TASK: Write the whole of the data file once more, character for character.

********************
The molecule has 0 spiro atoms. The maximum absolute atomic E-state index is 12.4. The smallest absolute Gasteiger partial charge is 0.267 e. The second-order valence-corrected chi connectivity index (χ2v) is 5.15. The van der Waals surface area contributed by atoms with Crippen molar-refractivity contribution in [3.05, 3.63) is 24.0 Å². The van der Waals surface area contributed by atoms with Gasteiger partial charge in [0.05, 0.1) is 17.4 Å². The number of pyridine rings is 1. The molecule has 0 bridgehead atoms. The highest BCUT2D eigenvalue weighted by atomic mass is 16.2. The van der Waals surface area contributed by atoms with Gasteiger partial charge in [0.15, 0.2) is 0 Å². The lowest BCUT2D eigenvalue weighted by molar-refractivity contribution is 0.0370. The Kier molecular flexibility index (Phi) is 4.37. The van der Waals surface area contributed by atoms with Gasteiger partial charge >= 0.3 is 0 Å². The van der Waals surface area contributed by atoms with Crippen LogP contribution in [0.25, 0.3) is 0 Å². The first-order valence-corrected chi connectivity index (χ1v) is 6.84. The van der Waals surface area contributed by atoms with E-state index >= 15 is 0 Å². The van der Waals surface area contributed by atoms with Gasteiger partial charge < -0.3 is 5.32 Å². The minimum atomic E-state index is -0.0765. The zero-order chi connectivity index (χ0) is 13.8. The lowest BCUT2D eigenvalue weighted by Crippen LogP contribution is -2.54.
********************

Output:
The molecule has 0 spiro atoms. The maximum absolute atomic E-state index is 12.4. The smallest absolute Gasteiger partial charge is 0.267 e. The second-order valence-corrected chi connectivity index (χ2v) is 5.15. The van der Waals surface area contributed by atoms with Crippen molar-refractivity contribution in [3.05, 3.63) is 24.0 Å². The van der Waals surface area contributed by atoms with Gasteiger partial charge in [0.05, 0.1) is 17.4 Å². The number of pyridine rings is 1. The molecule has 0 bridgehead atoms. The highest BCUT2D eigenvalue weighted by atomic mass is 16.2. The van der Waals surface area contributed by atoms with Gasteiger partial charge in [0.15, 0.2) is 0 Å². The lowest BCUT2D eigenvalue weighted by molar-refractivity contribution is 0.0370. The Kier molecular flexibility index (Phi) is 4.37. The van der Waals surface area contributed by atoms with Gasteiger partial charge >= 0.3 is 0 Å². The van der Waals surface area contributed by atoms with Crippen LogP contribution in [0.25, 0.3) is 0 Å². The first-order valence-corrected chi connectivity index (χ1v) is 6.84. The van der Waals surface area contributed by atoms with E-state index >= 15 is 0 Å². The van der Waals surface area contributed by atoms with Gasteiger partial charge < -0.3 is 5.32 Å². The minimum atomic E-state index is -0.0765. The zero-order chi connectivity index (χ0) is 13.8. The lowest BCUT2D eigenvalue weighted by Crippen LogP contribution is -2.54.